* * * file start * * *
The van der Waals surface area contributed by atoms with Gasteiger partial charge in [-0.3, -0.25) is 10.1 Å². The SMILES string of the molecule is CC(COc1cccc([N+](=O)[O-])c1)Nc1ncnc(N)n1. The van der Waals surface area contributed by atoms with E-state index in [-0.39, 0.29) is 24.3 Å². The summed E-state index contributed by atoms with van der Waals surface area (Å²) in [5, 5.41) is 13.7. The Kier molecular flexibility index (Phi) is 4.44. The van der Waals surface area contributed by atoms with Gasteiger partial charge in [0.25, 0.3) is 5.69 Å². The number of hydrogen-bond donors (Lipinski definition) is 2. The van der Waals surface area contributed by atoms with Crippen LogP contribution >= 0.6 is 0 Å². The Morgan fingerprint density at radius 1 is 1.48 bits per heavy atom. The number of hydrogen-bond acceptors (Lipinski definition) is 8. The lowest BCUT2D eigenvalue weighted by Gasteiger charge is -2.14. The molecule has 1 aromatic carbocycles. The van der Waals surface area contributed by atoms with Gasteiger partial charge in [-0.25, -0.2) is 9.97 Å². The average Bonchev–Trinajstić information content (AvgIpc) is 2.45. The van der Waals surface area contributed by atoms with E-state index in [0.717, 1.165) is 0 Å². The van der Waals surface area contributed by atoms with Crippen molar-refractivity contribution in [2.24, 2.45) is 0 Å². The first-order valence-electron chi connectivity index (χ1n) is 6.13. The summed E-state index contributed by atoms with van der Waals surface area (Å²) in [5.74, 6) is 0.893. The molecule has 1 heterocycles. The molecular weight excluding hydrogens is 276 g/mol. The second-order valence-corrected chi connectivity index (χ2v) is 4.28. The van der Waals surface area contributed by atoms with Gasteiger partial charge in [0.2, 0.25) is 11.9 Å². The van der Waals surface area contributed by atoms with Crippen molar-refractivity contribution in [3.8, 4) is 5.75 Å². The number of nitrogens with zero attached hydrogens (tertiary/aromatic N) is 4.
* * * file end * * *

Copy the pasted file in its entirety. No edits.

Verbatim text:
The van der Waals surface area contributed by atoms with Gasteiger partial charge in [-0.3, -0.25) is 10.1 Å². The SMILES string of the molecule is CC(COc1cccc([N+](=O)[O-])c1)Nc1ncnc(N)n1. The van der Waals surface area contributed by atoms with E-state index in [-0.39, 0.29) is 24.3 Å². The summed E-state index contributed by atoms with van der Waals surface area (Å²) in [5, 5.41) is 13.7. The Kier molecular flexibility index (Phi) is 4.44. The van der Waals surface area contributed by atoms with Gasteiger partial charge in [0.25, 0.3) is 5.69 Å². The number of hydrogen-bond donors (Lipinski definition) is 2. The van der Waals surface area contributed by atoms with Crippen LogP contribution >= 0.6 is 0 Å². The Morgan fingerprint density at radius 1 is 1.48 bits per heavy atom. The number of hydrogen-bond acceptors (Lipinski definition) is 8. The lowest BCUT2D eigenvalue weighted by Gasteiger charge is -2.14. The molecule has 1 aromatic carbocycles. The van der Waals surface area contributed by atoms with Gasteiger partial charge in [-0.25, -0.2) is 9.97 Å². The average Bonchev–Trinajstić information content (AvgIpc) is 2.45. The van der Waals surface area contributed by atoms with E-state index in [0.717, 1.165) is 0 Å². The van der Waals surface area contributed by atoms with Crippen molar-refractivity contribution in [2.24, 2.45) is 0 Å². The first-order valence-electron chi connectivity index (χ1n) is 6.13. The summed E-state index contributed by atoms with van der Waals surface area (Å²) in [5.74, 6) is 0.893. The molecule has 1 heterocycles. The molecular weight excluding hydrogens is 276 g/mol. The second-order valence-corrected chi connectivity index (χ2v) is 4.28. The van der Waals surface area contributed by atoms with Gasteiger partial charge in [0.2, 0.25) is 11.9 Å². The van der Waals surface area contributed by atoms with Crippen molar-refractivity contribution in [3.8, 4) is 5.75 Å². The number of nitrogens with zero attached hydrogens (tertiary/aromatic N) is 4.